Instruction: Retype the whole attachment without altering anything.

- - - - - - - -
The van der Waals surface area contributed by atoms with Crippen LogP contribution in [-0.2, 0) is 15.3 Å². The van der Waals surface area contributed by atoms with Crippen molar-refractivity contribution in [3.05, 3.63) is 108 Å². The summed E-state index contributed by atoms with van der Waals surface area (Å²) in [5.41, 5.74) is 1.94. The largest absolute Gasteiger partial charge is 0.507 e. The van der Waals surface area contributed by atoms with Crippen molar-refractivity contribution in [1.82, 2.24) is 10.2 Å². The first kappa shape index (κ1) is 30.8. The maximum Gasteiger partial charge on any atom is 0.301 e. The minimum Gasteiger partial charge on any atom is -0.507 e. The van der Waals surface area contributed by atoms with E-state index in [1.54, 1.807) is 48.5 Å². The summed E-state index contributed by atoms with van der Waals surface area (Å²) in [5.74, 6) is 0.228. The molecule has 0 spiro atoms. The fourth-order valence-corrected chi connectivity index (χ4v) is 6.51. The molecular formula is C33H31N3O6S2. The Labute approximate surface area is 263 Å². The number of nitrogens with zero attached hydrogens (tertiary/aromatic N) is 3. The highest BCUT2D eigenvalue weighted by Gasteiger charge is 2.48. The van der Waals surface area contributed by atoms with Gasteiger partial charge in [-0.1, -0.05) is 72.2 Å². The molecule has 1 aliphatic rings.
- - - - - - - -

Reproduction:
The van der Waals surface area contributed by atoms with Crippen LogP contribution in [-0.2, 0) is 15.3 Å². The van der Waals surface area contributed by atoms with Crippen molar-refractivity contribution in [3.05, 3.63) is 108 Å². The summed E-state index contributed by atoms with van der Waals surface area (Å²) in [5.41, 5.74) is 1.94. The largest absolute Gasteiger partial charge is 0.507 e. The van der Waals surface area contributed by atoms with Crippen molar-refractivity contribution in [1.82, 2.24) is 10.2 Å². The first kappa shape index (κ1) is 30.8. The maximum Gasteiger partial charge on any atom is 0.301 e. The minimum Gasteiger partial charge on any atom is -0.507 e. The van der Waals surface area contributed by atoms with E-state index in [1.54, 1.807) is 48.5 Å². The summed E-state index contributed by atoms with van der Waals surface area (Å²) in [5.74, 6) is 0.228. The molecule has 0 spiro atoms. The fourth-order valence-corrected chi connectivity index (χ4v) is 6.51. The molecular formula is C33H31N3O6S2. The Labute approximate surface area is 263 Å². The number of nitrogens with zero attached hydrogens (tertiary/aromatic N) is 3. The highest BCUT2D eigenvalue weighted by Gasteiger charge is 2.48. The van der Waals surface area contributed by atoms with Gasteiger partial charge in [-0.1, -0.05) is 72.2 Å². The molecule has 1 aliphatic rings.